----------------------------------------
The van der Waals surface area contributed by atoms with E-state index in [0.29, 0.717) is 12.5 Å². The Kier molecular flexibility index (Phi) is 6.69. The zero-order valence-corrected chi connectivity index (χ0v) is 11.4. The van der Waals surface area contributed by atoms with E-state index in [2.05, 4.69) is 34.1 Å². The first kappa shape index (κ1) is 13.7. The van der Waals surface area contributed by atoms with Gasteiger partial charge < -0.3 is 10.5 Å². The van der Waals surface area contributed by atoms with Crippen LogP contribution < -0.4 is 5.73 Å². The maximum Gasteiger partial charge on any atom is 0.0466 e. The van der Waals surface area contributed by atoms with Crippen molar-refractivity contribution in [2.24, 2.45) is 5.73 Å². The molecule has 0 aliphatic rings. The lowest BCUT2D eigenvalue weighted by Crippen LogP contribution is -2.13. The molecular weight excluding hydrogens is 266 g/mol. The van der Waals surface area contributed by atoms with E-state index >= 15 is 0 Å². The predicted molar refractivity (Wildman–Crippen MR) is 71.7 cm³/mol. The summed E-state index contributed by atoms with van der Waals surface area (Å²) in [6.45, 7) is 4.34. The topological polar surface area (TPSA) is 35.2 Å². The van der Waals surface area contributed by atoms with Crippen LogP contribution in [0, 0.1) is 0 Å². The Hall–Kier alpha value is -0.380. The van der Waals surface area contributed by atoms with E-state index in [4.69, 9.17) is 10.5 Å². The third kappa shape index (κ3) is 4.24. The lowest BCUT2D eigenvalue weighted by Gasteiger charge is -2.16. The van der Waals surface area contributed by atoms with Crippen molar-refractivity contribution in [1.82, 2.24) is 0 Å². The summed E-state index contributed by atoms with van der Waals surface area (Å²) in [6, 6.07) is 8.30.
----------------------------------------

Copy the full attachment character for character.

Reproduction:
The van der Waals surface area contributed by atoms with E-state index in [0.29, 0.717) is 12.5 Å². The Kier molecular flexibility index (Phi) is 6.69. The zero-order valence-corrected chi connectivity index (χ0v) is 11.4. The van der Waals surface area contributed by atoms with E-state index in [2.05, 4.69) is 34.1 Å². The first kappa shape index (κ1) is 13.7. The van der Waals surface area contributed by atoms with Gasteiger partial charge < -0.3 is 10.5 Å². The van der Waals surface area contributed by atoms with Crippen LogP contribution < -0.4 is 5.73 Å². The maximum Gasteiger partial charge on any atom is 0.0466 e. The van der Waals surface area contributed by atoms with Crippen molar-refractivity contribution in [2.24, 2.45) is 5.73 Å². The molecule has 0 aliphatic rings. The lowest BCUT2D eigenvalue weighted by Crippen LogP contribution is -2.13. The molecular weight excluding hydrogens is 266 g/mol. The van der Waals surface area contributed by atoms with E-state index >= 15 is 0 Å². The predicted molar refractivity (Wildman–Crippen MR) is 71.7 cm³/mol. The summed E-state index contributed by atoms with van der Waals surface area (Å²) in [6.45, 7) is 4.34. The topological polar surface area (TPSA) is 35.2 Å². The van der Waals surface area contributed by atoms with Crippen LogP contribution in [0, 0.1) is 0 Å². The Hall–Kier alpha value is -0.380. The van der Waals surface area contributed by atoms with E-state index in [4.69, 9.17) is 10.5 Å². The third kappa shape index (κ3) is 4.24. The lowest BCUT2D eigenvalue weighted by Gasteiger charge is -2.16. The van der Waals surface area contributed by atoms with Crippen molar-refractivity contribution in [1.82, 2.24) is 0 Å². The summed E-state index contributed by atoms with van der Waals surface area (Å²) in [6, 6.07) is 8.30.